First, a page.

Source: Ethereum World News, originally published on .
HTC, a Taiwan-based electronics hardware manufacturer, announced their Exodus phone earlier this year. As per previous reports, the Exodus was touted as the “world’s first major blockchain phone.”
The media went into a frenzy over this announcement, with many speculating about how this would change the blockchain and cryptocurrency scene.
But at the time of the original announcement, no one knew exactly what the device would entail, and what blockchains it would support. Phil Chen, an HTC executive, gave an ambitious statement in May, stating:
We envision a phone where you hold your own keys, you own your own identity and data, and your phone is the hub.
In this most recent announcement, HTC gave more details in regard to the Exodus Blockchain smartphone, clearing the air around this hot topic.
Unfortunately, Chen noted that HTC’s plan for an “own your own identity and data” smartphone will not come to fruition in the form of the Exodus, but rather in a later release.
Yesterday, the HTC executive told The Verge that Exodus’s blockchain support will come in the form of an in-house crypto wallet and a CryptoKitties service integration. These features being a far cry from the ambitious plans HTC held preceding this announcement.
However, the HTC team still has high hopes for these two features. More specifically, Chen claims that the built-in wallet will be “the most secure hardware wallet out there,” possibly surpassing the security of cold wallet solutions like the Ledger and Trezor.
In terms of the unexpected CryptoKitty support, the executive hopes that the gamification of the blockchain will entice ‘no-coiners’ to give the Exodus a shot. He elaborated, noting:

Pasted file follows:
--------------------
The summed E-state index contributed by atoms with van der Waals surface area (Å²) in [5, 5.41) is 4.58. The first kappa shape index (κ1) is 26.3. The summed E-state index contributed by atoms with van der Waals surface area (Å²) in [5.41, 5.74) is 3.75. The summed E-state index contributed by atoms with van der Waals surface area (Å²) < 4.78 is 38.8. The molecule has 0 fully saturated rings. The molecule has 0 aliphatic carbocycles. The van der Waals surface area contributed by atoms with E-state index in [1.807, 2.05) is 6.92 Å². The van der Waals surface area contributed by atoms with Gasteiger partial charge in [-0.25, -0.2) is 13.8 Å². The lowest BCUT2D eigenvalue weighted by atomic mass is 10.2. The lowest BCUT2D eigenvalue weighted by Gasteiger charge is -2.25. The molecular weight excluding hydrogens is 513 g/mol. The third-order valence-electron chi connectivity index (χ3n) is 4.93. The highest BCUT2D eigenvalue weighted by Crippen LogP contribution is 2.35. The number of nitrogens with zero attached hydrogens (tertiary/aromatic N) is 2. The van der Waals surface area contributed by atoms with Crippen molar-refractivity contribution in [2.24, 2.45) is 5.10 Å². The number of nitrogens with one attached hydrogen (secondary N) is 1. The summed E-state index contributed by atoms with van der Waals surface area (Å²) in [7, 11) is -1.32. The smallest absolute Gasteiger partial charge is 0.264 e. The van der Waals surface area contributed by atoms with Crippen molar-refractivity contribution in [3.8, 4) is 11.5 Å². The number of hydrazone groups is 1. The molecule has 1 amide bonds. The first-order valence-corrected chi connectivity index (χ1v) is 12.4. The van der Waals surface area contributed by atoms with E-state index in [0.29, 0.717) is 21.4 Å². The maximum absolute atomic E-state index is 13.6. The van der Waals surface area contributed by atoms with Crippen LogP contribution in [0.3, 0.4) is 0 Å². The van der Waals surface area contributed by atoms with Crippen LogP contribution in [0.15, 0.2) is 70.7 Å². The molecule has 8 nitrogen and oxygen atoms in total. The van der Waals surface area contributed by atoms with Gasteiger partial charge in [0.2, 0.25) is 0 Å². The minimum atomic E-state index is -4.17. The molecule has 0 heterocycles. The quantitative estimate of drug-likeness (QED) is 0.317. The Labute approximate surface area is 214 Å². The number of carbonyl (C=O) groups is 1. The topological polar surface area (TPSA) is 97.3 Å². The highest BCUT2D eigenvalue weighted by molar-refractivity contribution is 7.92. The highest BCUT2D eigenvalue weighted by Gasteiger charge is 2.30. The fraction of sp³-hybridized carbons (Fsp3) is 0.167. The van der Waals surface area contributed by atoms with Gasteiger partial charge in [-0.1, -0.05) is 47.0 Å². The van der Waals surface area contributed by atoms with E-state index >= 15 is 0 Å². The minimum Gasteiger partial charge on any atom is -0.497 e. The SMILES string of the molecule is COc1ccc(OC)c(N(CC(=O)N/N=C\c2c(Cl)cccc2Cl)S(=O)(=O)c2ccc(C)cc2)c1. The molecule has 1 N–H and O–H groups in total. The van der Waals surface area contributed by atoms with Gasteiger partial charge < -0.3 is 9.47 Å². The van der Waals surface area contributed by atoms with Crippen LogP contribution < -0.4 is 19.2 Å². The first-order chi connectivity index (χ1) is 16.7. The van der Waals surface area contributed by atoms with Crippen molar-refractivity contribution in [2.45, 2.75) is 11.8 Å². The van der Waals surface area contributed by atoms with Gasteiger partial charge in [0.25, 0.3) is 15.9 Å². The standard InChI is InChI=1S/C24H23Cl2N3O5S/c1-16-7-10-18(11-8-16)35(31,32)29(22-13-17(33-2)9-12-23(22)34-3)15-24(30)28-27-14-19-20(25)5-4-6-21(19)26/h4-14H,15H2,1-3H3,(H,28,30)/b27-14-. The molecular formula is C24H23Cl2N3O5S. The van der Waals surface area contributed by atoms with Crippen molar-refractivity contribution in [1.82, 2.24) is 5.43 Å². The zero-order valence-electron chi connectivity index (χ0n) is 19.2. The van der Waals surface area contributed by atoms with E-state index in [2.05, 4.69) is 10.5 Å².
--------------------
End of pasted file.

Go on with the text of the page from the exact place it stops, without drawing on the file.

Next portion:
Gaming is the most approachable thing on mobile, for the non-crypto crowd.
Despite these features disappointing some, Chen mentioned that there are plans in place to implement mobile cryptocurrency mining. He later added that there is already “famous” experts looking into a variety of different consensus protocols that might make Exodus mobile mining a reality. The HTC employee noted that the Taiwan-based firm might even release a white paper later this year, giving more details about this mining system.
However, these features do not come at a cheap price, as Chen implied that preliminary estimates will put the retail cost of the Exodus at approximately $1000. One must assume that top of the line hardware will be an integral part of this blockchain smartphone, or HTC would have no chance at selling this device at all.
HTC Exodus: An All Or Nothing Play For The Hardware Manufacturer?
When taking a look at HTC’s recently released financial statements, it becomes easy to tell that prospects are looking rather grim for the company. According to CNET, HTC’s sale figures dropped a staggering 68%, while compared with last year’s financials.
The manufacturer has been having a rough time trying to compete with smartphone giants, Apple and Samsung. The Verge pointed out that sales for the company have taken a tumble, from two million products in 2017 Q1 to just 630,000 at the start of this year. As a result, the Taiwan-based firm intends to lay off 1,500 employees in an attempt to bring its bottom line to a more sustainable level.
In short, HTC is in a precarious financial situation and has troubled to stay afloat in the unforgiving smartphone market. But many speculate that the company is riding on the success of the Q3 Exodus release, as a successful launch of this phone could see HTC move to clearer waters.
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